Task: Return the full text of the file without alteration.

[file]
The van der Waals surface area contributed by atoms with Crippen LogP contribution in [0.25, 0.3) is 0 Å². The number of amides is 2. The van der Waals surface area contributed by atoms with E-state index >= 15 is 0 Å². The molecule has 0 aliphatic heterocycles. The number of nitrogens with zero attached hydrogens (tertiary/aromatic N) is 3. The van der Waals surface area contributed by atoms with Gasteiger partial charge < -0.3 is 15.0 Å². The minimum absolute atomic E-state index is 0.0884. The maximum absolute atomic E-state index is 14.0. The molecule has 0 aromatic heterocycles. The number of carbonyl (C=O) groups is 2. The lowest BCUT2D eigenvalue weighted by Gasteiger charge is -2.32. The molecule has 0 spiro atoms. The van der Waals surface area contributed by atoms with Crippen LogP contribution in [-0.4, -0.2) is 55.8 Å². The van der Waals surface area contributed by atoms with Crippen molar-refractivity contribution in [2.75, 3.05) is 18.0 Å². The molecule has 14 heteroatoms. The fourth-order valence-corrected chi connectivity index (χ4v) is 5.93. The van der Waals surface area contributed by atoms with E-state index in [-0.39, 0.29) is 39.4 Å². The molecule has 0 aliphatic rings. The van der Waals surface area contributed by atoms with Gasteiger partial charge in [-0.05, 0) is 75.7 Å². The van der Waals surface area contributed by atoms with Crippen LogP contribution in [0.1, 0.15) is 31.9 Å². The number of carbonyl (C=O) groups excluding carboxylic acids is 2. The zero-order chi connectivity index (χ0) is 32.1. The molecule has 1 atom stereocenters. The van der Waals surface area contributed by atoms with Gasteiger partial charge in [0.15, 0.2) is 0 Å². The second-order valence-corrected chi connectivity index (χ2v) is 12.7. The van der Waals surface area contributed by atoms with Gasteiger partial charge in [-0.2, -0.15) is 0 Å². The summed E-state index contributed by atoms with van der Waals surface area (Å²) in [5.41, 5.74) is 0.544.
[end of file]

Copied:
The van der Waals surface area contributed by atoms with Crippen LogP contribution in [0.25, 0.3) is 0 Å². The number of amides is 2. The van der Waals surface area contributed by atoms with E-state index >= 15 is 0 Å². The molecule has 0 aliphatic heterocycles. The number of nitrogens with zero attached hydrogens (tertiary/aromatic N) is 3. The van der Waals surface area contributed by atoms with Gasteiger partial charge < -0.3 is 15.0 Å². The minimum absolute atomic E-state index is 0.0884. The maximum absolute atomic E-state index is 14.0. The molecule has 0 aromatic heterocycles. The number of carbonyl (C=O) groups is 2. The lowest BCUT2D eigenvalue weighted by Gasteiger charge is -2.32. The molecule has 0 spiro atoms. The van der Waals surface area contributed by atoms with Crippen LogP contribution in [-0.4, -0.2) is 55.8 Å². The van der Waals surface area contributed by atoms with Crippen molar-refractivity contribution in [2.75, 3.05) is 18.0 Å². The molecule has 14 heteroatoms. The fourth-order valence-corrected chi connectivity index (χ4v) is 5.93. The van der Waals surface area contributed by atoms with E-state index in [-0.39, 0.29) is 39.4 Å². The molecule has 0 aliphatic rings. The van der Waals surface area contributed by atoms with Gasteiger partial charge in [-0.05, 0) is 75.7 Å². The van der Waals surface area contributed by atoms with Crippen LogP contribution in [0.1, 0.15) is 31.9 Å². The number of carbonyl (C=O) groups excluding carboxylic acids is 2. The zero-order chi connectivity index (χ0) is 32.1. The molecule has 1 atom stereocenters. The van der Waals surface area contributed by atoms with Gasteiger partial charge in [0.15, 0.2) is 0 Å². The second-order valence-corrected chi connectivity index (χ2v) is 12.7. The van der Waals surface area contributed by atoms with Gasteiger partial charge in [-0.2, -0.15) is 0 Å². The summed E-state index contributed by atoms with van der Waals surface area (Å²) in [5.41, 5.74) is 0.544.